Harvard professor Henry Louis Gates Jr. will narrate the series, which charts the evolution of the African-American people.
Harvard professor Henry Louis Gates Jr. returns to television this fall to narrate the six-part documentary series “The African Americans: Many Rivers to Cross with Henry Louis Gates Jr.,” which presents a sweeping look at African-American history from the early 1500s to present-day America.
The series, which debuts October 22 and airs weekly through November 26 on PBS television stations, charts the evolution of the African-American people, exploring a wide range of cultural, political, religious and social developments that have defined the African-American experience in the U.S.
“The story of the African-American people is the story of the settlement and growth of America itself, a universal tale that all people should experience,” Gates said in a statement.
“Since my senior year in high school, when I watched Bill Cosby narrate a documentary about Black history, I’ve longed to share those stories in great detail to the broadest audience possible, young and old, Black and White, scholars and the general public. I believe that my colleagues and I have achieved this goal through ‘The African Americans: Many Rivers to Cross,’” added Gates, who is the Alphonse Fletcher University professor at Harvard University and director of the W.E.B. Du Bois Institute for African and African American Research.
During the series, Gates will take viewers to locations throughout the U.S. where he visits important historical sites, engages top historians, and interviews individuals who witnessed and participated in momentous events. Historical figures featured in the series include school integration pioneers Ruby Bridges and Charlayne Hunter-Gault, former Black Panther Kathleen Neal Cleaver, and former Secretary of State Colin Powell.
Over the past decade, public television audiences have grown familiar with documentary productions written and hosted by Gates. His past PBS series have largely focused on genealogy and topics related to the African Diaspora. Previous productions include “Finding Your Roots” (2012), “Black in Latin America” (2011), “Faces of America” (2010), “Looking for Lincoln “(2009), “African American Lives 2”(2008), “Oprah’s Roots” (2007), and “African American Lives” (2006).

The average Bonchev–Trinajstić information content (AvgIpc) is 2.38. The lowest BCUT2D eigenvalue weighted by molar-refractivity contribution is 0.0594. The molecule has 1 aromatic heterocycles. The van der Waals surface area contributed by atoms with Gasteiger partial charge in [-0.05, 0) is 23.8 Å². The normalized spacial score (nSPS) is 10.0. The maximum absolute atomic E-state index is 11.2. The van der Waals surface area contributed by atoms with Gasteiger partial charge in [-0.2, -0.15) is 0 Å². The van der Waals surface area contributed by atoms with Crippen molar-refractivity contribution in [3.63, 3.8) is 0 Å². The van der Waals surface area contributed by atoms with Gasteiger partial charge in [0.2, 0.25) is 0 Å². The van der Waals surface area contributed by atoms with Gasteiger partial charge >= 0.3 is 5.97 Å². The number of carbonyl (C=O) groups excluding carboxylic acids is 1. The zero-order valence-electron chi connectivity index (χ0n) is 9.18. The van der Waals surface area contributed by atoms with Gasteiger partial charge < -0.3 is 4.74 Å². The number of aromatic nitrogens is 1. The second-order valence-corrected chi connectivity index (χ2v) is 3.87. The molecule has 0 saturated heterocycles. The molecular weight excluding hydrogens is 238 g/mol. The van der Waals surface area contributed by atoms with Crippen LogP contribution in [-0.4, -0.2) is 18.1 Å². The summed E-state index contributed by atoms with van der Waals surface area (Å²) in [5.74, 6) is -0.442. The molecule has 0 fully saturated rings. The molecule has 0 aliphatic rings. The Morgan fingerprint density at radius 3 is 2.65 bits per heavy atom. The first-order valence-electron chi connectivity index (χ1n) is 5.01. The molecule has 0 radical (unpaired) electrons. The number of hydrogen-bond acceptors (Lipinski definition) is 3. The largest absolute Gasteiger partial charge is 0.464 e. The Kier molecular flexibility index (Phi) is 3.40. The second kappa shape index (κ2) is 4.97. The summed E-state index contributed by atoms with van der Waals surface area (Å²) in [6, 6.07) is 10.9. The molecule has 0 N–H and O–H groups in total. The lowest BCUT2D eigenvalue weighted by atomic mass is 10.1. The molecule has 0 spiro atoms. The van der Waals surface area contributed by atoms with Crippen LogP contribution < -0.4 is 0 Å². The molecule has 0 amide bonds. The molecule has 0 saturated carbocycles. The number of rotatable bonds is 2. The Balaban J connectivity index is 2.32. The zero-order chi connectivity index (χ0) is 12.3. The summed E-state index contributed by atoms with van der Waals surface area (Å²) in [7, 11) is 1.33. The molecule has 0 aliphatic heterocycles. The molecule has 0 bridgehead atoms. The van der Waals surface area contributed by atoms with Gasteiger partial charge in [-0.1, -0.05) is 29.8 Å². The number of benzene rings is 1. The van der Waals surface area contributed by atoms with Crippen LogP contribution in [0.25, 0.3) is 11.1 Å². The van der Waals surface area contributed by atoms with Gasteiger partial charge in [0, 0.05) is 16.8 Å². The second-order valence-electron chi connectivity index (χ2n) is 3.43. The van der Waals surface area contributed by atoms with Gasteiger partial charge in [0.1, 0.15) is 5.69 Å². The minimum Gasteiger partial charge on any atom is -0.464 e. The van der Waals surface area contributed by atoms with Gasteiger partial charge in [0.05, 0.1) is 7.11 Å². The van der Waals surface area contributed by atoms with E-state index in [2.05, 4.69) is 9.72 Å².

Gates has said that he hopes to see the series have an educational impact that informs how Americans discuss and view race. “How can I help with the conversation about race? Schools are tools for the formation of citizenship. My target is the school curriculum: getting an integrated story told,” he told The Washington Post.
He notes that the upcoming series begins its exploration of African-American history with the African sailor who traveled to North America as a free man accompanying Spanish explorer Ponce de Leon who arrived in Florida in 1513. This was more than a century before the first 20 Africans arrived in Jamestown, Va., in 1620, according to Gates.
Historical accounts of Blacks in North America have typically begun with the Jamestown story. “Nobody [has been] talking about those first 107 years of African-American history,” Gates has said.
The series schedule is as follows:
Episode One: The Black Atlantic (1500–1800) – Tuesday, October 22, 8-9 pm.
Episode Two: The Age of Slavery (1800–1860) – Tuesday, Oct. 29, 8-9 pm.
Episode Three: Into the Fire (1861–1896) – Tuesday, Nov. 5, 8-9 pm.
Episode Four: Making a Way Out of No Way (1897–1940) – Tuesday, Nov. 12, 8-9 pm.
Episode Five: Rise! (1940–1968) – Tuesday, November 19, 8-9 pm.
Episode Six: It’s Nation Time (1968–2013) – Tuesday, Nov. 26, 8-9 pm.
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